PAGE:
Ketogenic diet improves motor performance but not cognition in two mouse models of Alzheimer's pathology

PLoS One. 2013 Sep 12;8(9):e75713. doi: 10.1371/journal.pone.0075713. eCollection 2013.

Abstract

Dietary manipulations are increasingly viewed as possible approaches to treating neurodegenerative diseases. Previous studies suggest that Alzheimer's disease (AD) patients present an energy imbalance with brain hypometabolism and mitochondrial deficits. Ketogenic diets (KDs), widely investigated in the treatment and prevention of seizures, have been suggested to bypass metabolic deficits present in AD brain by providing ketone bodies as an alternative fuel to neurons. We investigated the effects of a ketogenic diet in two transgenic mouse lines. Five months old APP/PS1 (a model of amyloid deposition) and Tg4510 (a model of tau deposition) mice were offered either a ketogenic or a control (NIH-31) diet for 3 months. Body weight and food intake were monitored throughout the experiment, and blood was collected at 4 weeks and 4 months for ketone and glucose assessments. Both lines of transgenic mice weighed less than nontransgenic mice, yet, surprisingly, had elevated food intake. The ketogenic diet did not affect these differences in body weight or food consumption. Behavioral testing during the last two weeks of treatment found that mice offered KD performed significantly better on the rotarod compared to mice on the control diet independent of genotype. In the open field test, both transgenic mouse lines presented increased locomotor activity compared to nontransgenic, age-matched controls, and this effect was not influenced by KD. The radial arm water maze identified learning deficits in both transgenic lines with no significant differences between diets. Tissue measures of amyloid, tau, astroglial and microglial markers in transgenic lines showed no differences between animals fed the control or the ketogenic diet. These data suggest that ketogenic diets may play an important role in enhancing motor performance in mice, but have minimal impact on the phenotype of murine models of amyloid or tau deposition.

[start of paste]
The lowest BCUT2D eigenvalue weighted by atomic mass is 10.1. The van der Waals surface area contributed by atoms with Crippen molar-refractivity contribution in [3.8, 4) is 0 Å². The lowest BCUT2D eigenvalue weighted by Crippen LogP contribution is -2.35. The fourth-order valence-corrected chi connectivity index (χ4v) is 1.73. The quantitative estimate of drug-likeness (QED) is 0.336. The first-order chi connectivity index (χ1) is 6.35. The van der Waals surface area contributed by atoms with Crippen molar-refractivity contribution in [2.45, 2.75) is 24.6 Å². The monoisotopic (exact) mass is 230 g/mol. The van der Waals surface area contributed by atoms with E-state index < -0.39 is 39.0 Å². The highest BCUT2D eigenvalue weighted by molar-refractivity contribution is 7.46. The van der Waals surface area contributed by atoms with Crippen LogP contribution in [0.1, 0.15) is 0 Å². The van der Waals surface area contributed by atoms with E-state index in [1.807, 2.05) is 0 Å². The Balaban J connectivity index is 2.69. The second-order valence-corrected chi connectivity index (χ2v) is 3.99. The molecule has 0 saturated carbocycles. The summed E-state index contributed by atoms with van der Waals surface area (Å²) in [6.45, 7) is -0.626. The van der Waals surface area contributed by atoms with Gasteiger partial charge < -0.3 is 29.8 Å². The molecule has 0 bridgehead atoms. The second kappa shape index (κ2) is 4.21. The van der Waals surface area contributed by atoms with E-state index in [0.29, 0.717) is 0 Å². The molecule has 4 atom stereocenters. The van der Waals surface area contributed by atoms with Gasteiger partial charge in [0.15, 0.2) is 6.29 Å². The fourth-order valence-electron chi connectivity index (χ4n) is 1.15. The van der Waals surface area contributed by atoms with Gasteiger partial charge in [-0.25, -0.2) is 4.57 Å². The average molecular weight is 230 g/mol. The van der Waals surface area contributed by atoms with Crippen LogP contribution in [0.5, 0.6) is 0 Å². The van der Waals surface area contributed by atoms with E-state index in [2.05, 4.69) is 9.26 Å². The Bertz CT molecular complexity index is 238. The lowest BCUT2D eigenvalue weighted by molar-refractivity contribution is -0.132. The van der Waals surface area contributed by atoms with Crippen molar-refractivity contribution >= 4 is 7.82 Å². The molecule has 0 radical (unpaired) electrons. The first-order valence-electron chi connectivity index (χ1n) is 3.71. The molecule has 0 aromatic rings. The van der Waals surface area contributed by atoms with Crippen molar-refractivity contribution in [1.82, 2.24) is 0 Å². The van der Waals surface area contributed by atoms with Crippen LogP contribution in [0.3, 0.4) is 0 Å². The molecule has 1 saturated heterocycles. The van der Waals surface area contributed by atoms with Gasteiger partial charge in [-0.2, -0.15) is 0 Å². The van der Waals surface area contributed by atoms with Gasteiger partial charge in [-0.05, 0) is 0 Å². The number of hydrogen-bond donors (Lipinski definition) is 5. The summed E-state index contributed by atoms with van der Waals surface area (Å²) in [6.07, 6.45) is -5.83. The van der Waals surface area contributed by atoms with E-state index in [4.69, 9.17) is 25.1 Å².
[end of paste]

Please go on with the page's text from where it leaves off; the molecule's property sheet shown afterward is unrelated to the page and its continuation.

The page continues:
Publication types

  • Research Support, Non-U.S. Gov't

MeSH terms

  • Alzheimer Disease / genetics
  • Alzheimer Disease / metabolism*
  • Alzheimer Disease / physiopathology*
  • Amyloid beta-Peptides / metabolism
  • Animals
  • Behavior, Animal
  • Blood Glucose
  • Body Weight / genetics
  • Brain / metabolism
  • Cognition*
  • Diet, Ketogenic*
  • Disease Models, Animal
  • Feeding Behavior
  • Genotype
  • Gliosis / genetics
  • Ketone Bodies / metabolism
  • Maze Learning
  • Memory Disorders / genetics
  • Mice
  • Mice, Transgenic
  • Microglia / immunology
  • Microglia / metabolism
  • Motor Activity* / genetics
  • Neurons / pathology
  • tau Proteins / metabolism

Substances

  • Amyloid beta-Peptides
  • Blood Glucose
  • Ketone Bodies
  • tau Proteins

Grant support

This research was supported by: IIRG-10-174448. The funders had no role in study design, data collection and analysis, decision to publish, or preparation of the manuscript.